In an August 9, 2018 proposed rule, the Centers for Medicare & Medicaid Services (CMS) seeks to redirect the Medicare Shared Savings Program (MSSP) on so-called “Pathways to Success.”

Entitled Medicare Program; Medicare Shared Savings Program; Accountable Care Organizations– Pathways to Success, the proposed rule would redesign MSSP participation options in a number of ways, and thereby encourage Accountable Care Organizations (ACOs) to transition to two-sided models. These two-sided models require ACOs to share in savings as well as losses, and thereby assume a certain degree of risk. For example, CMS proposes in this rule to reduce the amount of time an MSSP ACO can remain in a one-sided or shared savings-only model to two years, with previous ACOs restricted to a single year under a one-sided model. According to CMS, incentivizing MSSP risk assumption would increase Medicare Trust Fund savings while mitigating losses. CMS also believes its proposed changes would increase program integrity by eliminating certain gaming opportunities, promote regulatory flexibility and free-market principles, bolster beneficiary engagement, ensure stringent benchmarking and ultimately, enhance care for Medicare beneficiaries. However, the vast majority of MSSP ACOs – 82% in 2018 – participate in a one-sided model (Track 1), and many of these ACOs have expressed concerns about being forced into risk prematurely. In a May 2018 survey conducted by the National Association of Accountable Care Organizations (NAACOS), 71% of respondents indicated they are likely to leave the MSSP if required to assume risk next year. Thus, to NAACOS, the proposed shortening of one-sided model participation will be a key issue in its comments to the proposed rule.

CMS’ proposed rule includes the following changes to MSSP:

  • Streamline MSSP by retiring Tracks 1 and 2 and the deferred renewal option, and discontinuing Track 1+ in future application cycles. For agreement periods beginning on July 1, 2019 and thereafter, eligible ACOs could enter into one of two new tracks: a new BASIC track that starts as a one-sided model and incrementally phases in higher levels of risk through a ‘glide path’; and an ENHANCED track based on the current Track 3, offering more tools and flexibility for ACOs that take on the highest level of risk and possible reward.
  • Increase the MSSP agreement period from 3 to 5 years.
  • Allow ACOs to accelerate to a higher level of risk/reward within an agreement period; these ACOs could qualify as Advanced APMs under the Quality Payment Program if they assume enough risk. (By default, ACOs in the BASIC track would automatically advance at the start of each performance year along the glide path to increased risk/reward.)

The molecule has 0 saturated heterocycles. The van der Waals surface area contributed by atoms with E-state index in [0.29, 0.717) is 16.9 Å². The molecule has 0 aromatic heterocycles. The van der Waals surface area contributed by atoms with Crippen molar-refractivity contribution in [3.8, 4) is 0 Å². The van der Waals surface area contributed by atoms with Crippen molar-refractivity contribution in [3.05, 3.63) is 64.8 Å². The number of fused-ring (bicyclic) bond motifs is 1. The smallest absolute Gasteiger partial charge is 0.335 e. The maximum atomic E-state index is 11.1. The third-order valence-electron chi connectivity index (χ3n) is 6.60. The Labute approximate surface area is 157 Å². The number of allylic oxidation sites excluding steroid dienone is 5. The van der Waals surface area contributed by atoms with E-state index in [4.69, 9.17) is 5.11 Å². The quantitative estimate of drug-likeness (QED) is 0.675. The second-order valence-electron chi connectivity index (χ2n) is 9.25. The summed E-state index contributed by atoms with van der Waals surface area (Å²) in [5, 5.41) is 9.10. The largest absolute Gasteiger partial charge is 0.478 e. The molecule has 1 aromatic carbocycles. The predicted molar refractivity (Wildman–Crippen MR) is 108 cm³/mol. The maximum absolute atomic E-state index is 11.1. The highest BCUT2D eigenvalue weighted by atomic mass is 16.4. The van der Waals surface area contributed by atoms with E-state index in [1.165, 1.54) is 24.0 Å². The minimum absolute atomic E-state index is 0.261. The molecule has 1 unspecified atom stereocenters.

• Modify benchmarking methodology in an effort to provide more accurate and predictable benchmarks – including incorporating factors based on regional fee-for-service expenditures to set an ACO’s historical benchmark in its first agreement period, and adjustments to reflect changes in health status of up to -/+3% over an agreement period.
  • Implement measures to deter gaming, including limiting more experienced ACOs to higher-risk participation options (e.g., by using past participation in performance-based risk Medicare ACO initiatives by an ACO entity and/or ACO participants to assess available participation options).
  • Modify application review criteria to more rigorously screen for good standing among ACOs seeking to renew or re-enter MSSP after termination or expiration of their previous agreement. Relatedly, terminated ACOs in two-sided models would be held accountable for partial-year losses if either the ACO or CMS terminates their agreement during a performance year.
  • Implement provisions of the Bipartisan Budget Act of 2018 (BBA), which would allow eligible ACOs in performance-based risk arrangements to take advantage of certain telehealth waivers, establish a beneficiary incentive program, and broadened access of the current SNF 3-day waiver.
  • Modify beneficiary assignment methodology through: an expanded definition of primary care services (adding new codes); a new “opt-in” methodology under which a beneficiary is assigned to an ACO if he/she has opted into the ACO; and continued use of a beneficiary’s designated primary care physician (which can be a physician of any specialty, or a NP, PA or clinical nurse specialist), even if the beneficiary no longer receives primary care services from an ACO professional in that ACO.
  • Seek comment on initiatives to promote EHR interoperability, combat opioid addiction, and improve quality of care and coordination of pharmacy care for ACO beneficiaries.

Notably, CMS no longer intends to offer an application cycle during 2018 for a January 1, 2019 start date, and instead proposes an application cycle for a one-time agreement period starting July 1, 2019. ACOs with a participation agreement ending on December 31, 2018 would have the option to extend their current agreement for 6 months through June 30, 2019 to prevent an interruption in participation, and could apply for a new agreement beginning July 1, 2019. CMS would then resume its annual application cycle beginning with the January 1, 2020 performance year.

CMS encourages interested members of the public to submit comments to its proposed rule during a 60-day comment period. The comment period is projected to close on October 16, 2018.

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